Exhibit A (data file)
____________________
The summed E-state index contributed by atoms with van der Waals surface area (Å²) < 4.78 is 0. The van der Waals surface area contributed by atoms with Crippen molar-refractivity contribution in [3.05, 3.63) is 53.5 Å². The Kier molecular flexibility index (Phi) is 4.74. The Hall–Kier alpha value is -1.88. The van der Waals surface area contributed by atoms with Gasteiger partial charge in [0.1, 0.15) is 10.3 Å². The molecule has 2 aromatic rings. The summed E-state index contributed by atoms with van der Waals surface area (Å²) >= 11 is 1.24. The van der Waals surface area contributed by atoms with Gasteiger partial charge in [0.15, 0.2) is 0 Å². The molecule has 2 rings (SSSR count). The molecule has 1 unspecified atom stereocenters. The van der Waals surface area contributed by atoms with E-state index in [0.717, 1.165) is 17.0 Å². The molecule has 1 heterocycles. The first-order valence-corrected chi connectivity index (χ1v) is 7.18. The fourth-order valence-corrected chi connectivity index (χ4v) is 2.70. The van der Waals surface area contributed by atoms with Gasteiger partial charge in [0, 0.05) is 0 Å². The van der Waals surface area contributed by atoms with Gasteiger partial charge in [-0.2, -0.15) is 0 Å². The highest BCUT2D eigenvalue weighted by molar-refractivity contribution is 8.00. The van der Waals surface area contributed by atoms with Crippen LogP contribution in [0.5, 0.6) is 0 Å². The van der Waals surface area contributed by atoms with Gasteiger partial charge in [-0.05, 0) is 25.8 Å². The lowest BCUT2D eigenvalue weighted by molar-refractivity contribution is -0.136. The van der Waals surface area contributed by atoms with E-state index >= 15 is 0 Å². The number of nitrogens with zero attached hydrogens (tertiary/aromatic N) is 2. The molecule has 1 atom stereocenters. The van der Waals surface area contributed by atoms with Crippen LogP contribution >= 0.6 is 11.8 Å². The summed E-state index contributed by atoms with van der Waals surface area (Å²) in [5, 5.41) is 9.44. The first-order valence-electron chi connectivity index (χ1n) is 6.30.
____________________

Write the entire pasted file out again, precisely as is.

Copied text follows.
The summed E-state index contributed by atoms with van der Waals surface area (Å²) < 4.78 is 0. The van der Waals surface area contributed by atoms with Crippen molar-refractivity contribution in [3.05, 3.63) is 53.5 Å². The Kier molecular flexibility index (Phi) is 4.74. The Hall–Kier alpha value is -1.88. The van der Waals surface area contributed by atoms with Gasteiger partial charge in [0.1, 0.15) is 10.3 Å². The molecule has 2 aromatic rings. The summed E-state index contributed by atoms with van der Waals surface area (Å²) >= 11 is 1.24. The van der Waals surface area contributed by atoms with Gasteiger partial charge in [0.15, 0.2) is 0 Å². The molecule has 2 rings (SSSR count). The molecule has 1 unspecified atom stereocenters. The van der Waals surface area contributed by atoms with E-state index in [0.717, 1.165) is 17.0 Å². The molecule has 1 heterocycles. The first-order valence-corrected chi connectivity index (χ1v) is 7.18. The fourth-order valence-corrected chi connectivity index (χ4v) is 2.70. The van der Waals surface area contributed by atoms with Gasteiger partial charge in [0, 0.05) is 0 Å². The van der Waals surface area contributed by atoms with Gasteiger partial charge in [-0.2, -0.15) is 0 Å². The highest BCUT2D eigenvalue weighted by molar-refractivity contribution is 8.00. The van der Waals surface area contributed by atoms with Crippen LogP contribution in [0.5, 0.6) is 0 Å². The van der Waals surface area contributed by atoms with Gasteiger partial charge in [-0.05, 0) is 25.8 Å². The lowest BCUT2D eigenvalue weighted by molar-refractivity contribution is -0.136. The van der Waals surface area contributed by atoms with E-state index >= 15 is 0 Å². The number of nitrogens with zero attached hydrogens (tertiary/aromatic N) is 2. The molecule has 1 atom stereocenters. The van der Waals surface area contributed by atoms with Crippen LogP contribution >= 0.6 is 11.8 Å². The summed E-state index contributed by atoms with van der Waals surface area (Å²) in [5, 5.41) is 9.44. The first-order valence-electron chi connectivity index (χ1n) is 6.30.